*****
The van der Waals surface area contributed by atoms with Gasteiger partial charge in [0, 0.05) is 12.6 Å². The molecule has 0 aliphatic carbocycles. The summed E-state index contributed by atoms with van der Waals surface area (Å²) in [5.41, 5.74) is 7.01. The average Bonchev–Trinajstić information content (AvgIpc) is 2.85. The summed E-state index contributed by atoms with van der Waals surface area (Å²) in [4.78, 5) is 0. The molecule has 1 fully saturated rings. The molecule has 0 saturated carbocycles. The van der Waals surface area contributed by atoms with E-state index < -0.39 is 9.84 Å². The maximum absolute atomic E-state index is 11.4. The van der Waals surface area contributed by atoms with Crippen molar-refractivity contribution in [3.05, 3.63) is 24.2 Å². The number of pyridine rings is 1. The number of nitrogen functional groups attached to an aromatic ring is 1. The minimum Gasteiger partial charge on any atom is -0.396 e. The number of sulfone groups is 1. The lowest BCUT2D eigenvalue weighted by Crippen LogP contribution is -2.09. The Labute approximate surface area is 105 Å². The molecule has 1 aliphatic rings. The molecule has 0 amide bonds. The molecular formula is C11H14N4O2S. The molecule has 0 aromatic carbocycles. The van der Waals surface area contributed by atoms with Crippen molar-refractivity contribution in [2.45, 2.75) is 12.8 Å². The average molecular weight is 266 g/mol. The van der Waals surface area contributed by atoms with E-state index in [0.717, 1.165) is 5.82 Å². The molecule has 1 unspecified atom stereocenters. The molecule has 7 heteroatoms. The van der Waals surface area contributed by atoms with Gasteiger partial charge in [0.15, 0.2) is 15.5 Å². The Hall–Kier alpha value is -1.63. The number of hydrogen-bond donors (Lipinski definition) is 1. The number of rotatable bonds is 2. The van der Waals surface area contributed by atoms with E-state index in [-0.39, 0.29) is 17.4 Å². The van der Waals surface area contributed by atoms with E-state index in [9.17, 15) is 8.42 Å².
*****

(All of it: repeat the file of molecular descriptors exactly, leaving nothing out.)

The van der Waals surface area contributed by atoms with Gasteiger partial charge in [0, 0.05) is 12.6 Å². The molecule has 0 aliphatic carbocycles. The summed E-state index contributed by atoms with van der Waals surface area (Å²) in [5.41, 5.74) is 7.01. The average Bonchev–Trinajstić information content (AvgIpc) is 2.85. The summed E-state index contributed by atoms with van der Waals surface area (Å²) in [4.78, 5) is 0. The molecule has 1 fully saturated rings. The molecule has 0 saturated carbocycles. The van der Waals surface area contributed by atoms with E-state index < -0.39 is 9.84 Å². The maximum absolute atomic E-state index is 11.4. The van der Waals surface area contributed by atoms with Crippen molar-refractivity contribution in [3.05, 3.63) is 24.2 Å². The number of pyridine rings is 1. The number of nitrogen functional groups attached to an aromatic ring is 1. The minimum Gasteiger partial charge on any atom is -0.396 e. The number of sulfone groups is 1. The lowest BCUT2D eigenvalue weighted by Crippen LogP contribution is -2.09. The Labute approximate surface area is 105 Å². The molecule has 1 aliphatic rings. The molecule has 0 amide bonds. The molecular formula is C11H14N4O2S. The molecule has 0 aromatic carbocycles. The van der Waals surface area contributed by atoms with Crippen molar-refractivity contribution in [2.45, 2.75) is 12.8 Å². The average molecular weight is 266 g/mol. The van der Waals surface area contributed by atoms with E-state index in [0.717, 1.165) is 5.82 Å². The molecule has 1 unspecified atom stereocenters. The molecule has 7 heteroatoms. The van der Waals surface area contributed by atoms with Gasteiger partial charge in [0.15, 0.2) is 15.5 Å². The Hall–Kier alpha value is -1.63. The number of hydrogen-bond donors (Lipinski definition) is 1. The number of rotatable bonds is 2. The van der Waals surface area contributed by atoms with E-state index in [-0.39, 0.29) is 17.4 Å². The van der Waals surface area contributed by atoms with E-state index in [9.17, 15) is 8.42 Å².